The reported aim of setting up IPSO is to show, in time, that there is a strong and effective regulator in place and there is no need for the Royal Charter regime (or further intervention by politicians). However, there are already questions being raised about whether IPSO can effectively regulate the industry and implement Lord Justice Leveson’s recommendations. The Media Standards Trust recently published an interesting report on the extent to which IPSO delivers the key elements of Lord Justice Leveson’s recommendations[7]. According to the Media Standards Trust, IPSO fails to satisfy 20 out of 38 recommendations including those concerning independence from the industry and access to justice. Further, like the Royal Charter, IPSO needs wide participation from the industry to show that it is effective. However, IPSO does not yet enjoy universal support from the press industry - there are a number of newspapers that have not yet announced their support for IPSO, including the Guardian and the Financial Times. Also, IMPRESS (the Independent Monitor for the Press) has recently published its prospectus to regulate the press in accordance with Lord Justice Leveson’s recommendations (as a rival to IPSO)[8]. IMPRESS is supported by the former Sunday Times editor Sir Harold Evans (among others).

Press freedom

One of the key concerns which remains about the Royal Charter system is that it could undermine the freedom and independence of the press.

The BBC is another body established by Royal Charter. It provides an example of a Royal Charter regime in the context of broadcasting being used to support, rather than undermine, press freedom. The BBC has been able to use its Royal Charter to maintain its independence. Indeed, despite intense media scrutiny of the BBC’s governance in the past year, there have been no political attempts to amend the BBC’s Charter.

However, there is no guarantee that there would be the same political reticence to amend the press regulation Royal Charter. A potentially important difference between the BBC’s Charter and the Royal Charter on press regulation is that the latter can be amended by a 2/3 majority in both Houses of Parliament[9]. Further, amendments could in theory be put forward at any time. Conversely, the current BBC Charter provides for a period of incorporation up to 31 December 2016 and does not prescribe for interim amendments to be made. It would be very surprising if the BBC’s Charter were amended other than as a result of negotiations leading up to renewal of the Charter in 2016.

Nevertheless it will not be straightforward to obtain any amendment to the press regulation Charter; this would require cross-party support in both Houses, would likely be subject to intense media scrutiny and could result in a regulator withdrawing from the Royal Charter regime. Politicians should be aware that such withdrawal could undermine the effectiveness of the overall system. This should help to keep any political amendments within reasonable limits, though time will tell.

Incentives to sign up to the Royal Charter system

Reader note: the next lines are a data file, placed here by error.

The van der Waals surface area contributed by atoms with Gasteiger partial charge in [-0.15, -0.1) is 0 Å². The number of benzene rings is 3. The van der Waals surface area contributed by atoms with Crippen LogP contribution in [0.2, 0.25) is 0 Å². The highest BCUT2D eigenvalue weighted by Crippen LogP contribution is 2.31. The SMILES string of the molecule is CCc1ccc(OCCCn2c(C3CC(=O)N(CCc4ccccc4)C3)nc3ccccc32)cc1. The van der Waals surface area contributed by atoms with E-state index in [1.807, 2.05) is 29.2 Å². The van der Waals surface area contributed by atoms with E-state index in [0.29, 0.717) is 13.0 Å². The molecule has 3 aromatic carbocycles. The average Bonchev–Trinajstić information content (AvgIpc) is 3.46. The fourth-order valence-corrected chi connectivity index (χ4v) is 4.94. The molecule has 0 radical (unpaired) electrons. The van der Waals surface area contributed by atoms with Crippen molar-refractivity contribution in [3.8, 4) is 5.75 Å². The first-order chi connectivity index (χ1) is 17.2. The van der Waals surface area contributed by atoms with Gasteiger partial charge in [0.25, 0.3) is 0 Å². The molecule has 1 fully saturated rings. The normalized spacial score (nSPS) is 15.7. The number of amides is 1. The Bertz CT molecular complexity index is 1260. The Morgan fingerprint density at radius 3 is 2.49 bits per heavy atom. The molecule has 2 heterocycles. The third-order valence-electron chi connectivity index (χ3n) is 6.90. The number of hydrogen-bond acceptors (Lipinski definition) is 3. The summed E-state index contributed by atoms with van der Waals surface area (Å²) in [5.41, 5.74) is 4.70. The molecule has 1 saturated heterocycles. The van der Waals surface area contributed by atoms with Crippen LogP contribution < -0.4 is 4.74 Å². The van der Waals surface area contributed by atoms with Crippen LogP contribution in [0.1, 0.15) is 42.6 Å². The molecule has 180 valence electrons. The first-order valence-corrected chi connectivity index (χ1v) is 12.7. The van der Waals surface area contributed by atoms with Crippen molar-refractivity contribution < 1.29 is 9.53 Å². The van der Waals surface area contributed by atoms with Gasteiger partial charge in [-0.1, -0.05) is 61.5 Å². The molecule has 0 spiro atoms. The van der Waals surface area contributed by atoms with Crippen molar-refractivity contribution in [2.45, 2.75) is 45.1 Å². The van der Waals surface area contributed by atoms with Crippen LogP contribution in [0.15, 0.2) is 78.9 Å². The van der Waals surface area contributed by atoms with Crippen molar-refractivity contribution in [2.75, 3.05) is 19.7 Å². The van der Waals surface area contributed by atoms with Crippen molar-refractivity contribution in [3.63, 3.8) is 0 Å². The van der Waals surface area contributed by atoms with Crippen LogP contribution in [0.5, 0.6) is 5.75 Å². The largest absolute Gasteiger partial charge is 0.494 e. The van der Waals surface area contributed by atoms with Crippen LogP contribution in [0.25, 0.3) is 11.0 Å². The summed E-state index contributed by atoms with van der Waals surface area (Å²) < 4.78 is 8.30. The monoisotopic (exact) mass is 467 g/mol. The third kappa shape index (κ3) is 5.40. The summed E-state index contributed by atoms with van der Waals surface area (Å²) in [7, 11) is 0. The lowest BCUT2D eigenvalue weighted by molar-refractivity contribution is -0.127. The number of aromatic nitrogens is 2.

It is not mandatory for IPSO or any other regulator set up by the press to seek recognition under the Royal Charter regime (and as noted above, it appears that IPSO does not intend to). However, one of the key detrimental effects of remaining outside the Royal Charter regime is the potential costs and exemplary damages which may be awarded against the press in court cases.

The Crime and Courts Act 2013 contains provisions which increase the likelihood that certain publishers of news-related material could have costs and exemplary damages awarded against them in defamation, breach of confidence, misuse of private information and other claims[10] if they are not a member of an “approved regulator” within the Royal Charter framework (i.e. a regulator that has obtained recognition).

There has been speculation that newspapers could take legal action to avoid having to pay such costs. John Whittingdale MP described this as an inevitable “car crash” over press regulation. The Crime and Courts Act has already been debated by both Houses of Parliament and even if a court did declare its cost provisions to be incompatible with article 10 of the ECHR (the right to freedom of expression), it is perfectly conceivable that it could remain on the statue books unamended.

Given the current strength of opposition to the Royal Charter regime (the Royal Charter regime was recently described by Lord Grade (former Chairman of the BBC) as “bonkers”), it seems unlikely that the potential sanctions in the Crime and Courts Act will secure sufficient industry support to make the Royal Charter regime viable.

Future Inquiries

On a separate note, Lord Justice Leveson faced considerable pressure in October from both the Lords Select Committee on the Inquiries Act and the Commons Select Committee on culture, media and sport to answer questions concerning proposals for press regulation. Lord Justice Leveson refused to respond in detail to a number of questions as a matter of principle to preserve his independence as a member of the judiciary and to avoid becoming embroiled in a political debate. It will be interesting to see whether this has any impact on decisions to appoint serving members of the judiciary to chair inquiries in the future.

The House of Lords Select Committee is due to report on the “law and practice relating to inquiries into matters of public concern, in particular the Inquiries Act 2005” by 28 February 2014. We will keep you updated via the Public Law Group newsletter.